ch chiller used during the night in order to charge the TES; during the day
e electrical the other one and the ice CTES are used together to satisfy cooling
f water tank or piping demand.
g generation The following scenario is an example of a partial-storage sys-
i inlet tem at nominal conditions. During off-peak nighttime hours the
k block index nighttime-chiller (ChN) works as ice maker: a glycol solution (e.g.
l load 25% ethylene glycol) is pumped through the chiller coils and the
n nominal CTES in the chilled-water loop (VA-CD = 0, Fig. 1). The −5 ◦ C eth-
o outlet ylene glycol produced by the chiller freezes the water contained
s accumulation or storage inside the CTES and charges it for use during the next day’s cooling.
TES thermal energy storage Ice-making has the effect of de-rating the nominal chiller capacity
tran transition by approximately 30–35%. Compressor efficiency, however, varies
v VA-TES valve only slightly because lower nighttime temperatures result in cooler
w wastage condensation temperatures and help to keep the unit operating effi-
ciently (reducing the compressor pressure ratio). A full charging
cycle of an ice tank requires approximately 6–12 h, depending on
its size. During the discharge cycle in the following day (VA-CD = 1,
resorting to a lumped formulation of the conservation equa- Fig. 1), the glycol solution pre-cooled by the daytime-chiller (ChD) is
tions and a simulation environment based on Matlab/Simulink® further cooled by the ice CTES. The temperature-modulating valve,
is designed accordingly. The contribution of the paper is twofold. in the bypass loop around the TES, permits a sufficient quantity of
The first contribution regards modeling of the ice CTES. Differently glycol solution to bypass the storage, mixed with solution arriving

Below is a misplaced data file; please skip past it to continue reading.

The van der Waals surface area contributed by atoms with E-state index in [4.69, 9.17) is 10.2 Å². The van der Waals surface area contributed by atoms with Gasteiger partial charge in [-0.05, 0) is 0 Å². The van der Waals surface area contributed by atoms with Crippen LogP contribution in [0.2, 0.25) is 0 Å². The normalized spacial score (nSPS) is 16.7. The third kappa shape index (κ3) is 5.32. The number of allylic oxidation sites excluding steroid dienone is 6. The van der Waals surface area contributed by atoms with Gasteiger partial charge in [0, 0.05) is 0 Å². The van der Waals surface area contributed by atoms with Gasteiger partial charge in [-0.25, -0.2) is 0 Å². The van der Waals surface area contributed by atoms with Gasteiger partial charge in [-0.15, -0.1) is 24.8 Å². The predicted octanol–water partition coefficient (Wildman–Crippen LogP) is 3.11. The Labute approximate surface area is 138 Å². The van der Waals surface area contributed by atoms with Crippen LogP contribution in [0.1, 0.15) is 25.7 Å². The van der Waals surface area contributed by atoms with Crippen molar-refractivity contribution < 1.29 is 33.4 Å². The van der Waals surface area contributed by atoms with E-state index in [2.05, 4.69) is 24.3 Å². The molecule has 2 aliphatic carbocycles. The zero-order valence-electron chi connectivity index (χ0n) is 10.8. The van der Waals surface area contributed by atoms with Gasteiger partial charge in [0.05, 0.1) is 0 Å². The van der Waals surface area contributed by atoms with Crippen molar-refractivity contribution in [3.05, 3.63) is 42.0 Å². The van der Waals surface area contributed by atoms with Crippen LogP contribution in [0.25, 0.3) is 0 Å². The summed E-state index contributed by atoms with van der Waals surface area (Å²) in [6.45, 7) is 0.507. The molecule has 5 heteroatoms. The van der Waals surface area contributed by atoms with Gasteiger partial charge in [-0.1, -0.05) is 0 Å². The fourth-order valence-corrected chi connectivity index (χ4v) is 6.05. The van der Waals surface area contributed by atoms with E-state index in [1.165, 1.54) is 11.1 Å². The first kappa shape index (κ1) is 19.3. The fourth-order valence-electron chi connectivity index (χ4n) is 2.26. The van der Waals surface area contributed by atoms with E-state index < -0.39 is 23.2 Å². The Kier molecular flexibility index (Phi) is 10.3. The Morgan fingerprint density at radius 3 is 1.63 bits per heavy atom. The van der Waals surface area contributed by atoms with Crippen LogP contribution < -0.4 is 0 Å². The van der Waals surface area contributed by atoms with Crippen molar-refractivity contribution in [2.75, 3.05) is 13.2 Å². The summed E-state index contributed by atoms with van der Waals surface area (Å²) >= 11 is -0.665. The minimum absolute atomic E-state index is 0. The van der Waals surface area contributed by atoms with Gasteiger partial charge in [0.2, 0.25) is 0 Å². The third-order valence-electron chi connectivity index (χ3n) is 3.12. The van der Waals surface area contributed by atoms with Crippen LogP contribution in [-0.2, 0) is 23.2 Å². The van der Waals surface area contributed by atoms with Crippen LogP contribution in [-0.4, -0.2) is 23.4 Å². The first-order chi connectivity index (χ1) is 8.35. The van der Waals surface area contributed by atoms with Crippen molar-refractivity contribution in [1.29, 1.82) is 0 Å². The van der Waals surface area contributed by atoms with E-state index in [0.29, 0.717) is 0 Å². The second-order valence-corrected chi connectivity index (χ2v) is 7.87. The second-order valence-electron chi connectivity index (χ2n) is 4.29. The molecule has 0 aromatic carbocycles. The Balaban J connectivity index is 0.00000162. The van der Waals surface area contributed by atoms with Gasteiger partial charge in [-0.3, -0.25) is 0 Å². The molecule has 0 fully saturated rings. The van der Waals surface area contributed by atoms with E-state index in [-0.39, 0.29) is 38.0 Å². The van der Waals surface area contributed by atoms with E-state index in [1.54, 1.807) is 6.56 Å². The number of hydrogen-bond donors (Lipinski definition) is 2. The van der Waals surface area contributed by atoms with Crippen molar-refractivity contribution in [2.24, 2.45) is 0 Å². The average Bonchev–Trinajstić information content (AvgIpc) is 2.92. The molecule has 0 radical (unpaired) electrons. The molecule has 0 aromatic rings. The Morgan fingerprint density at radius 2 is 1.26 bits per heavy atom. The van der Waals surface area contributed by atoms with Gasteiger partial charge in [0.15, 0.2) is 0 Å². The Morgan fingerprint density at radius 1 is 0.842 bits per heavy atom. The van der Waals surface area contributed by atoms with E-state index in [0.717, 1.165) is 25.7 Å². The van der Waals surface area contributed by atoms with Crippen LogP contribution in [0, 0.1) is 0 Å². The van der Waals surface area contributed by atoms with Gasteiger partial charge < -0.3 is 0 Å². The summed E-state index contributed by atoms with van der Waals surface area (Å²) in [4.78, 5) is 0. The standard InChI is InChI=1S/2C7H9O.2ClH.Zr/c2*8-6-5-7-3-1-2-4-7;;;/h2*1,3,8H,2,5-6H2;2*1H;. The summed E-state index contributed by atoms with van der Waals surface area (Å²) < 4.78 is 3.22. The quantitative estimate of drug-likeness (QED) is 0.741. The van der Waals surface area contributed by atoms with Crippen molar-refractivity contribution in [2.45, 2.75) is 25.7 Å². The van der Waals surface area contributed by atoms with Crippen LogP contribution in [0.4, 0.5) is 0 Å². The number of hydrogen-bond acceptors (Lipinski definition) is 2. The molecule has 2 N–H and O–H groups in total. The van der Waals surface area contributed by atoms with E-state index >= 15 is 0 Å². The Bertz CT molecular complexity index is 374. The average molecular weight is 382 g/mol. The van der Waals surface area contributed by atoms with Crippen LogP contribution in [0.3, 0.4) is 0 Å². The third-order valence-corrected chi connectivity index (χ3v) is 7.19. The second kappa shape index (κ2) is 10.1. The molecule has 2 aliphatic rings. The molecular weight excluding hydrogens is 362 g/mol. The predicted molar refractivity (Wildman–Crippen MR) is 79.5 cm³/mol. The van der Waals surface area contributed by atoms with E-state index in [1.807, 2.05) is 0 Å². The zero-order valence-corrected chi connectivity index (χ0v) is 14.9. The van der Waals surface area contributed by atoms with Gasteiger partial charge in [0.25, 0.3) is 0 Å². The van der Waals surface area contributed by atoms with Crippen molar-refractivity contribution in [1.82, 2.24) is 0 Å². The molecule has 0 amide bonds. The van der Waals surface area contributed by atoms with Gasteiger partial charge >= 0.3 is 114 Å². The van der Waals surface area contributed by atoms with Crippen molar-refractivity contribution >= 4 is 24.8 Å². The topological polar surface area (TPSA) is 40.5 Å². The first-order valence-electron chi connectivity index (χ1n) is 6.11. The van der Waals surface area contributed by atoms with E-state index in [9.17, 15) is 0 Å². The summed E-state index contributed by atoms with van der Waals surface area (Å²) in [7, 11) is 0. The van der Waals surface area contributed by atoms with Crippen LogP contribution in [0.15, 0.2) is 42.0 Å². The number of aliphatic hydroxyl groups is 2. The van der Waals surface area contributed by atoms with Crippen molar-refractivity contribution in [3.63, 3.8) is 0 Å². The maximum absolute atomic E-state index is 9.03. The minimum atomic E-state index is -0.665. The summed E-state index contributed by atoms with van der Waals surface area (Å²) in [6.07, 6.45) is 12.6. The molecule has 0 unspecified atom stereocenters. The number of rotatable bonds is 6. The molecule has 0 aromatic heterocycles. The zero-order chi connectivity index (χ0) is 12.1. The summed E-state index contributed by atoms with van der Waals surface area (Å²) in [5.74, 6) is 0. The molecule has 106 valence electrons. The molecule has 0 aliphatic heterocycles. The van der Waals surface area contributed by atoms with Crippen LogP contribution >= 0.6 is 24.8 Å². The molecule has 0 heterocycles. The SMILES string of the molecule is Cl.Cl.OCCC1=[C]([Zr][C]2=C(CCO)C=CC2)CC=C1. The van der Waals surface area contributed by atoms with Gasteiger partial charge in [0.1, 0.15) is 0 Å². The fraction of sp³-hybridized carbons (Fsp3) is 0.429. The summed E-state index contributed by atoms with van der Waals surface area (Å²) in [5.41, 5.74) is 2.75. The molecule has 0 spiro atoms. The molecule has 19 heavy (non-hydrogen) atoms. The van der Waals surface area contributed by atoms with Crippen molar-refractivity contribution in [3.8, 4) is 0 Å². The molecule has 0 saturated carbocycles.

from what has been proposed so far in the literature, the ice CTES from the CTES, and allows us to achieve the desired temperature of
is modelled as a hybrid system, where the water phase transitions the supplied glycol solution that is distributed to the cooling devices
(solid–melting–liquid and liquid–freezing–solid) are described by (e.g. air-handler coils). The solution leaving the building re-enters
combining continuous and discrete dynamics, so that both latent the chiller and is cooled again.
and sensible heats are considered. It is worth noting that the ice The thermal behaviour of the plant can be usefully analysed by
latent heat represents a large portion of the total storage energy a lumped formulation of the conservation equations. The elements
(e.g. 90%). However it is appropriate to consider also the sensible of the plant are simulated in Matlab/Simulink® through blocks
heat portion in order to adequately evaluate the energy efficiency (chiller, piping, storage, valves, tank and thermal load). At each time
of the HVAC system when operated with different control strate- , the mass and energy balance equations for the k-th block are:
gies. The second contribution in the paper is the comparison, in
the developed simulation environment, of three standard control ṁi,k − ṁo,k = 0, ṁk := ṁi,k = ṁo,k , (1a)
strategies (constant-proportion control, chiller-priority control and
storage-priority control) and an advanced control strategy based Q̇g,k + ṁi,k cpl Ti,k − ṁo,k cpl To,k − Q̇w,k − Q̇s,k = 0. (1b)

Please cite this article in press as: A. Beghi, et al., Energy efficient control of HVAC systems with ice cold thermal energy storage, J.
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Fig. 1. Plant structure of the HVAC system.

2.1. Chiller From (1b), we can depict the ice CTES as a heat exchanger, where
the variation of the state of charge can be expressed as the sum of
In the hypothesis of using air condensed chillers, the nominal the exchanged powers:
cooling power and the nominal electric power consumption, at full
(100%) load conditions, are expressed (by using a multiple linear Q̇s,TES = ṁTES cpl (Ti,TES − To,TES ) − Q̇w,TES . (4)
regression) as a function of the inlet chiller water temperature,